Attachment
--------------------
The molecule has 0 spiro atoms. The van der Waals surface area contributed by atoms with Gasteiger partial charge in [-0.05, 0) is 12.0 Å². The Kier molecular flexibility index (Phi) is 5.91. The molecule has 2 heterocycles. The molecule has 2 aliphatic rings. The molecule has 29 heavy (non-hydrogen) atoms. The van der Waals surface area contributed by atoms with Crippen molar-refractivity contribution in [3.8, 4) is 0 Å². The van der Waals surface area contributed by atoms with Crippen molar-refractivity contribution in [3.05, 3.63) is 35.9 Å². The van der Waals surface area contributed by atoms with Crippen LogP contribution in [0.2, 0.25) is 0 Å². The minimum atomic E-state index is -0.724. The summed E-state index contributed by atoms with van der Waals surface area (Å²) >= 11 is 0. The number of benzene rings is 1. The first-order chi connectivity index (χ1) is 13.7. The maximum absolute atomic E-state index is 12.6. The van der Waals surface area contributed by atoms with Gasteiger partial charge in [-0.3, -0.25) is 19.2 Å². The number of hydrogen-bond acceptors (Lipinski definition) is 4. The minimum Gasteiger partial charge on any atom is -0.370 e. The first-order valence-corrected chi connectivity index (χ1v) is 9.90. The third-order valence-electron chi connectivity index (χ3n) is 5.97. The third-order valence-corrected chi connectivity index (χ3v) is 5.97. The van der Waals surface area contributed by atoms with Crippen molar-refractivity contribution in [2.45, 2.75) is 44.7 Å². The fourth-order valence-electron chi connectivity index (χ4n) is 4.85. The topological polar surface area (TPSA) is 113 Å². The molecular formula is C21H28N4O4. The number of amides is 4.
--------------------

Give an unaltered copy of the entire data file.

The molecule has 0 spiro atoms. The van der Waals surface area contributed by atoms with Gasteiger partial charge in [-0.05, 0) is 12.0 Å². The Kier molecular flexibility index (Phi) is 5.91. The molecule has 2 heterocycles. The molecule has 2 aliphatic rings. The molecule has 29 heavy (non-hydrogen) atoms. The van der Waals surface area contributed by atoms with Crippen molar-refractivity contribution in [3.8, 4) is 0 Å². The van der Waals surface area contributed by atoms with Crippen molar-refractivity contribution in [3.05, 3.63) is 35.9 Å². The van der Waals surface area contributed by atoms with Crippen LogP contribution in [0.2, 0.25) is 0 Å². The minimum atomic E-state index is -0.724. The summed E-state index contributed by atoms with van der Waals surface area (Å²) >= 11 is 0. The number of benzene rings is 1. The first-order chi connectivity index (χ1) is 13.7. The maximum absolute atomic E-state index is 12.6. The van der Waals surface area contributed by atoms with Gasteiger partial charge in [-0.3, -0.25) is 19.2 Å². The number of hydrogen-bond acceptors (Lipinski definition) is 4. The minimum Gasteiger partial charge on any atom is -0.370 e. The first-order valence-corrected chi connectivity index (χ1v) is 9.90. The third-order valence-electron chi connectivity index (χ3n) is 5.97. The third-order valence-corrected chi connectivity index (χ3v) is 5.97. The van der Waals surface area contributed by atoms with Crippen molar-refractivity contribution in [2.45, 2.75) is 44.7 Å². The fourth-order valence-electron chi connectivity index (χ4n) is 4.85. The topological polar surface area (TPSA) is 113 Å². The molecular formula is C21H28N4O4. The number of amides is 4.